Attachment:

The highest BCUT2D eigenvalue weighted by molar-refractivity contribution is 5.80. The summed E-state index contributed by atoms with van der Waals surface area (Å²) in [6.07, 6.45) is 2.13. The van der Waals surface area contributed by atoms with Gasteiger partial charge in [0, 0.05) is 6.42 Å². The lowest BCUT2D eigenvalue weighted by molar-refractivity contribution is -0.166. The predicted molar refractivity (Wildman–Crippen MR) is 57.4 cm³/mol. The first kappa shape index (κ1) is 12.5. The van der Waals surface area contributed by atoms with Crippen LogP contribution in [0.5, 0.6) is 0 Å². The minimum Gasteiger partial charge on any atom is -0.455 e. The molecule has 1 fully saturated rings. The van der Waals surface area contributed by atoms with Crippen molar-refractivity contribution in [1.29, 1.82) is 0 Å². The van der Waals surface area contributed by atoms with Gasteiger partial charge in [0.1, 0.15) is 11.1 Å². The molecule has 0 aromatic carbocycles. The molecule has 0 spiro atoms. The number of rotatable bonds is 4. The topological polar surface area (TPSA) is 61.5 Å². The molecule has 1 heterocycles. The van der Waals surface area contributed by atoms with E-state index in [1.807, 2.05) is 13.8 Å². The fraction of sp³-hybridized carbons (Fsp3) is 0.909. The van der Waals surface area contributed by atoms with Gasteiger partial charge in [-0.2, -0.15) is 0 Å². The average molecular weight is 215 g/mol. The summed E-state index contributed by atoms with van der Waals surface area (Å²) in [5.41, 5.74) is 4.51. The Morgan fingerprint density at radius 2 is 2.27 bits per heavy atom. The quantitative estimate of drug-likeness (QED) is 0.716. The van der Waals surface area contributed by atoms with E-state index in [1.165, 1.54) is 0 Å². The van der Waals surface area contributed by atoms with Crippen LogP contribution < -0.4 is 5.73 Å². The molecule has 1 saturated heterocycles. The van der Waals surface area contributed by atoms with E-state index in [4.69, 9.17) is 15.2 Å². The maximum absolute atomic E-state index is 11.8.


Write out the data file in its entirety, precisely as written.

The highest BCUT2D eigenvalue weighted by molar-refractivity contribution is 5.80. The summed E-state index contributed by atoms with van der Waals surface area (Å²) in [6.07, 6.45) is 2.13. The van der Waals surface area contributed by atoms with Gasteiger partial charge in [0, 0.05) is 6.42 Å². The lowest BCUT2D eigenvalue weighted by molar-refractivity contribution is -0.166. The predicted molar refractivity (Wildman–Crippen MR) is 57.4 cm³/mol. The first kappa shape index (κ1) is 12.5. The van der Waals surface area contributed by atoms with Crippen LogP contribution in [0.5, 0.6) is 0 Å². The minimum Gasteiger partial charge on any atom is -0.455 e. The molecule has 1 fully saturated rings. The van der Waals surface area contributed by atoms with Crippen molar-refractivity contribution in [1.29, 1.82) is 0 Å². The van der Waals surface area contributed by atoms with Gasteiger partial charge in [0.1, 0.15) is 11.1 Å². The molecule has 0 aromatic carbocycles. The molecule has 0 spiro atoms. The number of rotatable bonds is 4. The topological polar surface area (TPSA) is 61.5 Å². The molecule has 1 heterocycles. The van der Waals surface area contributed by atoms with E-state index in [1.807, 2.05) is 13.8 Å². The fraction of sp³-hybridized carbons (Fsp3) is 0.909. The van der Waals surface area contributed by atoms with Gasteiger partial charge in [-0.2, -0.15) is 0 Å². The average molecular weight is 215 g/mol. The summed E-state index contributed by atoms with van der Waals surface area (Å²) in [5.41, 5.74) is 4.51. The Morgan fingerprint density at radius 2 is 2.27 bits per heavy atom. The quantitative estimate of drug-likeness (QED) is 0.716. The van der Waals surface area contributed by atoms with E-state index in [1.165, 1.54) is 0 Å². The van der Waals surface area contributed by atoms with Crippen LogP contribution < -0.4 is 5.73 Å². The molecule has 1 saturated heterocycles. The van der Waals surface area contributed by atoms with E-state index in [4.69, 9.17) is 15.2 Å². The maximum absolute atomic E-state index is 11.8.